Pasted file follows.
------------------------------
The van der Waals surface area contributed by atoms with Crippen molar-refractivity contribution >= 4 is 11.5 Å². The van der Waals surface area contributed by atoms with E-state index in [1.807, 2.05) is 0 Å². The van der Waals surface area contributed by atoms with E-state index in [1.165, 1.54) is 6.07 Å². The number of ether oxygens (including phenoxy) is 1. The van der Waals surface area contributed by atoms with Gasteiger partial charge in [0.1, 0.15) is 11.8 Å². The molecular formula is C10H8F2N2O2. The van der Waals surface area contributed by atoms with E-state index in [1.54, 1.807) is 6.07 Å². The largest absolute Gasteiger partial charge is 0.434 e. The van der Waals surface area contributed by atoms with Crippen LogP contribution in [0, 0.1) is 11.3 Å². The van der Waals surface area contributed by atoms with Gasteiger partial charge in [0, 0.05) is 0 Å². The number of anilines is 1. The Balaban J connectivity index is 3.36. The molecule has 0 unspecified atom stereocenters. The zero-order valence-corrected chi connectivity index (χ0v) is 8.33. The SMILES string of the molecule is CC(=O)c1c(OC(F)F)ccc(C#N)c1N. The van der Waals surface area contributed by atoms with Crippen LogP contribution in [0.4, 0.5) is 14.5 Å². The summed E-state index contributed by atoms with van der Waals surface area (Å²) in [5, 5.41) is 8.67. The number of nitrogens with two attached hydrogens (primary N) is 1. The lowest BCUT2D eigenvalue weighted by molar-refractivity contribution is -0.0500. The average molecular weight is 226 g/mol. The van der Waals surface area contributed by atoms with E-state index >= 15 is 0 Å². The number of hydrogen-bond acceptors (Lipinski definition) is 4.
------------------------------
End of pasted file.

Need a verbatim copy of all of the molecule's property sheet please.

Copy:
The van der Waals surface area contributed by atoms with Crippen molar-refractivity contribution >= 4 is 11.5 Å². The van der Waals surface area contributed by atoms with E-state index in [1.807, 2.05) is 0 Å². The van der Waals surface area contributed by atoms with E-state index in [1.165, 1.54) is 6.07 Å². The number of ether oxygens (including phenoxy) is 1. The van der Waals surface area contributed by atoms with Gasteiger partial charge in [0.1, 0.15) is 11.8 Å². The molecular formula is C10H8F2N2O2. The van der Waals surface area contributed by atoms with E-state index in [1.54, 1.807) is 6.07 Å². The largest absolute Gasteiger partial charge is 0.434 e. The van der Waals surface area contributed by atoms with Crippen LogP contribution in [0, 0.1) is 11.3 Å². The van der Waals surface area contributed by atoms with Gasteiger partial charge in [0, 0.05) is 0 Å². The number of anilines is 1. The Balaban J connectivity index is 3.36. The molecule has 0 unspecified atom stereocenters. The zero-order valence-corrected chi connectivity index (χ0v) is 8.33. The SMILES string of the molecule is CC(=O)c1c(OC(F)F)ccc(C#N)c1N. The van der Waals surface area contributed by atoms with Crippen LogP contribution in [0.4, 0.5) is 14.5 Å². The summed E-state index contributed by atoms with van der Waals surface area (Å²) in [5, 5.41) is 8.67. The number of nitrogens with two attached hydrogens (primary N) is 1. The lowest BCUT2D eigenvalue weighted by molar-refractivity contribution is -0.0500. The average molecular weight is 226 g/mol. The van der Waals surface area contributed by atoms with E-state index >= 15 is 0 Å². The number of hydrogen-bond acceptors (Lipinski definition) is 4.